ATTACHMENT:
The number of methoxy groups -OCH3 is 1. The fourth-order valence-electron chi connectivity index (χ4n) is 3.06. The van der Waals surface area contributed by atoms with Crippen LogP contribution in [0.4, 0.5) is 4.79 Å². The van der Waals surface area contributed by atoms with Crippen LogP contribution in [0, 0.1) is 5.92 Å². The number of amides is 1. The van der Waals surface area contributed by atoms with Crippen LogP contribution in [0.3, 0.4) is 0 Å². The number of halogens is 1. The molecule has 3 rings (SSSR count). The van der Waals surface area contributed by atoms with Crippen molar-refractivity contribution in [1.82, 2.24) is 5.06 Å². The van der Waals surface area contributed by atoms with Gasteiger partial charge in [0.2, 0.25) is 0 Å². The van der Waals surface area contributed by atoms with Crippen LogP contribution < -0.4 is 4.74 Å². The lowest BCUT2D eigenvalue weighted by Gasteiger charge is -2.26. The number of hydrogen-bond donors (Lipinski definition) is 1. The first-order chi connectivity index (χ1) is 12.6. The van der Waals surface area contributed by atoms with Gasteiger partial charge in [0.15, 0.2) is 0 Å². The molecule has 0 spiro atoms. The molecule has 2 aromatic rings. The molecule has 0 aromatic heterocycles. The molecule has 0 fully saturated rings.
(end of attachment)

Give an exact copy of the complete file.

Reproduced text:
The number of methoxy groups -OCH3 is 1. The fourth-order valence-electron chi connectivity index (χ4n) is 3.06. The van der Waals surface area contributed by atoms with Crippen LogP contribution in [0.4, 0.5) is 4.79 Å². The van der Waals surface area contributed by atoms with Crippen LogP contribution in [0, 0.1) is 5.92 Å². The number of amides is 1. The van der Waals surface area contributed by atoms with Crippen LogP contribution in [0.3, 0.4) is 0 Å². The number of halogens is 1. The molecule has 3 rings (SSSR count). The van der Waals surface area contributed by atoms with Crippen molar-refractivity contribution in [1.82, 2.24) is 5.06 Å². The van der Waals surface area contributed by atoms with Gasteiger partial charge in [0.2, 0.25) is 0 Å². The van der Waals surface area contributed by atoms with Crippen LogP contribution < -0.4 is 4.74 Å². The lowest BCUT2D eigenvalue weighted by Gasteiger charge is -2.26. The number of hydrogen-bond donors (Lipinski definition) is 1. The first-order chi connectivity index (χ1) is 12.6. The van der Waals surface area contributed by atoms with Gasteiger partial charge in [0.15, 0.2) is 0 Å². The molecule has 0 spiro atoms. The molecule has 2 aromatic rings. The molecule has 0 aromatic heterocycles. The molecule has 0 fully saturated rings.